Her clothes, too, are perfect; the unflashy V-neck jerseys and the pussy bows of the shy, pre-engagement Lady Di. Then come the Grand Sloane Outfit on her engagement interview, THAT wedding dress and the triumphant ballgowns and slinky black numbers of her 1980s pomp.

The latest season is essentially a portrait of a terrible marriage. Would any ill-matched and badly thought-out starter marriage – Royal or non-Royal – which subsequently falls apart stand up to scrutiny? 

The more nuanced view of Charles – a shy, awkward man misunderstood by his parents – we saw in earlier seasons of The Crown has all but disappeared. Instead, we have a retelling of a specific, short time in his life, which seems far removed from the man who turns 72 on November 14. A grandfather of four, happily married to the Duchess of Cornwall for over 15 years, he has proved that he is more than capable of building a complementary and stable marriage. 

The Prince of Wales celebrates his 72nd birthday on November 14

Credit: PA

It’s striking that Charles was married to Diana, too, for 15 years before their divorce. But, in essence, their marriage, in the real sense of the term as a convincing union, only really lasted for three years, from their 1981 wedding to the birth of Prince Harry in 1984. 

The Duchess of Cornwall is now 73 and, together, they have managed to create a solid, mutually devoted partnership against the odds. They are dedicated to work projects as much as their family – Camilla by all accounts dotes on her five grandchildren.

She too has come a long way since she was pelted with bread rolls in her local supermarket for being The Other Woman. For years, the feeling was that she could never marry the Prince, even once they were both divorced. There are still lingering feelings that she shouldn’t be Queen – though that opinion is in decline, too.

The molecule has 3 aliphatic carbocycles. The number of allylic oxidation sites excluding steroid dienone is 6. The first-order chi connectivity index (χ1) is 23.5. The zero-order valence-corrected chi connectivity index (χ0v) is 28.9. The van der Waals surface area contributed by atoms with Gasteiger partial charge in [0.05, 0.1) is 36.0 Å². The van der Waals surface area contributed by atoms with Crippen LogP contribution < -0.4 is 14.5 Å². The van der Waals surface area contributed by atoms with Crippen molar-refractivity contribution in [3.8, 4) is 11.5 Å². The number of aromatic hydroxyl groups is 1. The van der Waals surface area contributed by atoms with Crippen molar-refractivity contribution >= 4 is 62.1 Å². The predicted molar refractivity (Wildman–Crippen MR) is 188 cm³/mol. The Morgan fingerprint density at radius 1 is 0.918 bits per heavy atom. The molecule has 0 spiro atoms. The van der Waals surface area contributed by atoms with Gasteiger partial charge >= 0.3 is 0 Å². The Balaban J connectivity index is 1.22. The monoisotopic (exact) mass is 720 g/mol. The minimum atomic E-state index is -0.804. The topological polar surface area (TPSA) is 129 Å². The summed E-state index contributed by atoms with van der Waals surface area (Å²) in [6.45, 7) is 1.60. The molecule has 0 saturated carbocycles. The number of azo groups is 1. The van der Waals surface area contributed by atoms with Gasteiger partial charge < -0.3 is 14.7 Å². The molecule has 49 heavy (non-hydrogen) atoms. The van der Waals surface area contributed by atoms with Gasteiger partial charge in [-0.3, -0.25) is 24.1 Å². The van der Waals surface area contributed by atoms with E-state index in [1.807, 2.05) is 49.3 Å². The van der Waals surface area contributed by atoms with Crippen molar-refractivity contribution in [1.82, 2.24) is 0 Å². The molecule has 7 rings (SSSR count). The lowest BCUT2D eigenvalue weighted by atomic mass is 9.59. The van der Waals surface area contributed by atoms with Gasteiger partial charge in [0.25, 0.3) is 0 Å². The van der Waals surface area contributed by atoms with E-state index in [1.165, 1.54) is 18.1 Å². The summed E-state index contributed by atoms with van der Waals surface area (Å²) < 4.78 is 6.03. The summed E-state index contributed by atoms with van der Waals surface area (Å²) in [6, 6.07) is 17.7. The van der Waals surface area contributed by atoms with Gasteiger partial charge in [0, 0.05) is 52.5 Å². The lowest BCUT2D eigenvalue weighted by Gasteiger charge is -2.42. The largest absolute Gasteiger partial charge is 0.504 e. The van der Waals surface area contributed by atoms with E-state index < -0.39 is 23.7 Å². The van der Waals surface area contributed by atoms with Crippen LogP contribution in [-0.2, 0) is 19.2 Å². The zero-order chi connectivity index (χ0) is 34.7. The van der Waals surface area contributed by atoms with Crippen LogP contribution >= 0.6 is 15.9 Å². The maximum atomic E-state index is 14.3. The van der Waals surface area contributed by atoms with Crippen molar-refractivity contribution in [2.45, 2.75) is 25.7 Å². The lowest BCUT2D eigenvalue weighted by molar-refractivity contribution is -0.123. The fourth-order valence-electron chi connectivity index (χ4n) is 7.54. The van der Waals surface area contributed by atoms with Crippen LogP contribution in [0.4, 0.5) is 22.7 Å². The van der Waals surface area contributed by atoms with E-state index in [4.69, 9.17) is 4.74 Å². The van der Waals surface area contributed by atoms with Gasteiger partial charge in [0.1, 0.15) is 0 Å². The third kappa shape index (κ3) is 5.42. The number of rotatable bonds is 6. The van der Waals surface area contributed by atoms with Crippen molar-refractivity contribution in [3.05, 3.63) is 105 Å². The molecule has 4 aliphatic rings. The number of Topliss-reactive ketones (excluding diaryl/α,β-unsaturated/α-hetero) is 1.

She has had a successful lockdown, highlighting the problems of loneliness and domestic violence during the pandemic. She’s also adept at not taking things too seriously. On the few brief occasions I’ve met her, she has an utterly ungrand, unpompous, conspiratorial, jokey manner – a side to her the public is seeing more and more. 

In his seventies, the Prince, too, remains unrelenting in his commitment to those causes closest to him. The Prince’s Trust, the charity for vulnerable young people, which he founded in 1976, is arguably more needed than ever. The organic farming dream he began in Highgrove is now much emulated. In The Crown, Highgrove is simply damned by Diana because it’s so close to Camilla’s Gloucestershire home.

Of course, this was a chapter of Charles’s personal life that didn’t show him at his best – a fairytale-turned-nightmare that certainly makes for good drama. But how harrowing it must be for William and Harry to see the disastrous collapse of their parents’ marriage played out in 10 hour-long episodes for the country and the world to gorge on as entertainment.  Just as they are trying to forge their own paths in life, the dark clouds of their childhood loom into view once more. 

Much reconciliation has gone on since then between father and sons. At the Duke of Sussex’s wedding, Prince Charles offered to escort Meghan Markle down the aisle after her father pulled out of attending the wedding, for which Harry said he was “very grateful”. And he has been gradually settling Prince William into his future role as Duke of Cornwall, following in his father’s footsteps.

As the closing episodes of The Crown season four show Charles and Diana in meltdown, we all know what happens next. But we also need to remember the story doesn’t end there. 

How England Made the English by Harry Mount is available from Telegraph Books. Buy now for £9.99 or call 0844 851 1514

Series four of The Crown is available on Netflix from November 15